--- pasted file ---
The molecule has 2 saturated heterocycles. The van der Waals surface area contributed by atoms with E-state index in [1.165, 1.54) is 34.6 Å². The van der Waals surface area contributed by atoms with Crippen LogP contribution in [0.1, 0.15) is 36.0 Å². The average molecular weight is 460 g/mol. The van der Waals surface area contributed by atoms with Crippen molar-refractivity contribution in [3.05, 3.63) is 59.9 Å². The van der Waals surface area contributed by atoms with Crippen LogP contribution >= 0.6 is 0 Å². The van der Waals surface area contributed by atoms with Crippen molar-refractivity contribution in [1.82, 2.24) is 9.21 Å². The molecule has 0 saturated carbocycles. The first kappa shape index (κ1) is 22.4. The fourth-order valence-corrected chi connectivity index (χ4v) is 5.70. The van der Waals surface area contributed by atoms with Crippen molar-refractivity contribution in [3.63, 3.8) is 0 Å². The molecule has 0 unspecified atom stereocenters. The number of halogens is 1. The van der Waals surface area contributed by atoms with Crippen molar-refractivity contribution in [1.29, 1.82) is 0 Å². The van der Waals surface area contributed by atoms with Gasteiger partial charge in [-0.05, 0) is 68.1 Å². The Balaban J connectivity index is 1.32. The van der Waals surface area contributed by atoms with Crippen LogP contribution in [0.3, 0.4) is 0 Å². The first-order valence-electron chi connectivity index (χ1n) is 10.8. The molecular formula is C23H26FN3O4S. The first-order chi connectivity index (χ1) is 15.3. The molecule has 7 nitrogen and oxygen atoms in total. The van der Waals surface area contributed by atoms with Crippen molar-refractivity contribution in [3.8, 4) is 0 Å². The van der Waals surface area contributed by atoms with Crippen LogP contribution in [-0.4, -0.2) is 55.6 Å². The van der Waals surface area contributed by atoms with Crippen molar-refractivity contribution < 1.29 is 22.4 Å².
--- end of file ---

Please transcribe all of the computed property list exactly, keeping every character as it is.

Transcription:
The molecule has 2 saturated heterocycles. The van der Waals surface area contributed by atoms with E-state index in [1.165, 1.54) is 34.6 Å². The van der Waals surface area contributed by atoms with Crippen LogP contribution in [0.1, 0.15) is 36.0 Å². The average molecular weight is 460 g/mol. The van der Waals surface area contributed by atoms with Crippen molar-refractivity contribution in [3.05, 3.63) is 59.9 Å². The van der Waals surface area contributed by atoms with Crippen LogP contribution >= 0.6 is 0 Å². The van der Waals surface area contributed by atoms with Crippen molar-refractivity contribution in [1.82, 2.24) is 9.21 Å². The molecule has 0 saturated carbocycles. The first kappa shape index (κ1) is 22.4. The fourth-order valence-corrected chi connectivity index (χ4v) is 5.70. The van der Waals surface area contributed by atoms with Crippen molar-refractivity contribution in [3.63, 3.8) is 0 Å². The molecule has 0 unspecified atom stereocenters. The number of halogens is 1. The van der Waals surface area contributed by atoms with Crippen molar-refractivity contribution in [1.29, 1.82) is 0 Å². The van der Waals surface area contributed by atoms with Gasteiger partial charge in [-0.05, 0) is 68.1 Å². The Balaban J connectivity index is 1.32. The van der Waals surface area contributed by atoms with Crippen LogP contribution in [0.3, 0.4) is 0 Å². The first-order valence-electron chi connectivity index (χ1n) is 10.8. The molecular formula is C23H26FN3O4S. The first-order chi connectivity index (χ1) is 15.3. The molecule has 7 nitrogen and oxygen atoms in total. The van der Waals surface area contributed by atoms with Crippen molar-refractivity contribution in [3.8, 4) is 0 Å². The van der Waals surface area contributed by atoms with Crippen LogP contribution in [-0.4, -0.2) is 55.6 Å². The van der Waals surface area contributed by atoms with Crippen molar-refractivity contribution < 1.29 is 22.4 Å².